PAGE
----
New York: The environment and its sustainability is in the spotlight at this year’s multilateral Treaty Event at the UN headquarters from September 19 to 22, held on the sidelines of the UN General Assembly high-level debate.
The Paris Agreement on Climate Change, the Kigali Amendment to the Montreal Protocol and the Convention on Biological Diversity are among the multilateral environmental agreements highlighted this year.
They aim to address the triple crisis of climate disruption, biodiversity loss and pollution destroying the planet, which require a collective response from the international community. In addition to the protection of the environment, highlighted treaties cover other areas of global concern, including human rights, gender equality, the law of the sea, and disarmament.
During the Treaty Event, member states are invited to sign, ratify or accede to any of the more than 600 multilateral treaties deposited with the UN Secretary-General.
“Universal participation to these treaties is absolutely fundamental to their success,” said David Nanopoulos, Chief of the Treaty Section.
He pointed to the Montreal Protocol on Substances that Deplete the Ozone Layer, which regulates nearly 100 ozone-depleting substances and has been credited with repairing the ozone layer and slowing down climate change.
“Thanks to universal participation in this treaty, the ozone layer is well on its way to full recovery.”
Out of 52 multilateral treaties to be highlighted at this year’s event, 17 are related to the environment, including the historic BBNJ Agreement, which will open for signature on September 20.
The BBNJ Agreement is an international legally binding instrument under the UN Convention of Law of the Sea to address the conservation and sustainable use of marine biological diversity of areas beyond national jurisdiction.
These areas cover over two-thirds of the ocean. The breakthrough agreement, which was adopted on June 19 was called “a victory for multilateralism” by Secretary-General António Guterres.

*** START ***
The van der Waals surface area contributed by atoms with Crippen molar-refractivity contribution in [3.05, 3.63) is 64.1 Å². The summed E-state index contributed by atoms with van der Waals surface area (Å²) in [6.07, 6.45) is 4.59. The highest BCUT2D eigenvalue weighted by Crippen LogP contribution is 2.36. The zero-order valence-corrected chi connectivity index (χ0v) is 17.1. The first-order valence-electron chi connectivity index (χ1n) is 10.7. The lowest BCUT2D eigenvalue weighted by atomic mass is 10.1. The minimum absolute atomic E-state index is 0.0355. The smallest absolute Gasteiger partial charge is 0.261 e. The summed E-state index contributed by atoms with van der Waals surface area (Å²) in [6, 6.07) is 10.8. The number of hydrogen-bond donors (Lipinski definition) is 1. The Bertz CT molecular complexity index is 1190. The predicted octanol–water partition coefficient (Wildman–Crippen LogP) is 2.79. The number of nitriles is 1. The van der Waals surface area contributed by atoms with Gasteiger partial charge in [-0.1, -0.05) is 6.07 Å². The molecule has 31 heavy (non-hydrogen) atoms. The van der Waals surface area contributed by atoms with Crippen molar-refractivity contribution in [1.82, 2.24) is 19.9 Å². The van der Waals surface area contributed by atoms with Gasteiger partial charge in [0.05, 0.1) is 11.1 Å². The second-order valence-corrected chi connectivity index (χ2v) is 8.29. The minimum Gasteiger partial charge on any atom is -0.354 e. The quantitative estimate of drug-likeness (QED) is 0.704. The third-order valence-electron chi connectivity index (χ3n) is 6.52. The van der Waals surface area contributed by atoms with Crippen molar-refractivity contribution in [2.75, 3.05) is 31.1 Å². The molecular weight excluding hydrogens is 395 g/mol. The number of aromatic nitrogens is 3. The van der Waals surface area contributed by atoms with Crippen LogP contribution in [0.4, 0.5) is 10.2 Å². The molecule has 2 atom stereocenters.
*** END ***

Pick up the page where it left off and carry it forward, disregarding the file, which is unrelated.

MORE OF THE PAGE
The BBNJ Agreement will enter into force 120 days after it is ratified by at least 60 states, which includes signing and national approval by the state, a process that typically takes years.
“The oceans are in crisis,” said Vladimir Jares, Director of the Division for Ocean Affairs and the Law of the Sea, reiterating the importance of the agreement.
He said the UN hopes states will aim for universal participation, of which the first step is signing the agreement.
In addition to the BBNJ Agreement, there is one other new multilateral UN treaty at this year’s Treaty Event.
That is the UN Convention on the International Effects of Judicial Sale of Ships.
Known as the Beijing Convention on the Judicial Sale of Ships, it establishes a harmonized and simplified regime that secures cross-border recognition of judicial sales of ships, ensuring the smooth operation of international trade.
Also highlighted this year is the so-called Kigali Amendment to the Montreal Protocol on Substances that Deplete the Ozone Layer, which has already been joined by more than 150 parties.
The amendment limits the consumption and production of hydrofluorocarbons, and reduces the emissions of powerful greenhouse gases.
In September 2000, the UN invited world leaders attending the landmark Millennium Summit to take advantage of their presence at UN Headquarters to join a wide range of major international treaties.
By signing multilateral conventions or depositing their instruments of ratification, accession or through other instruments establishing the consent to be bound, the member states contribute significantly to the advancement of the rule of law in international relations and the cause of peace.
Since then, the Treaty Event has been held annually, usually coinciding with the General Debate of the General Assembly in September.
Since 2000, the UN Treaty Events have resulted in more than 2,000 treaty-related actions, including signatures, ratifications and accessions.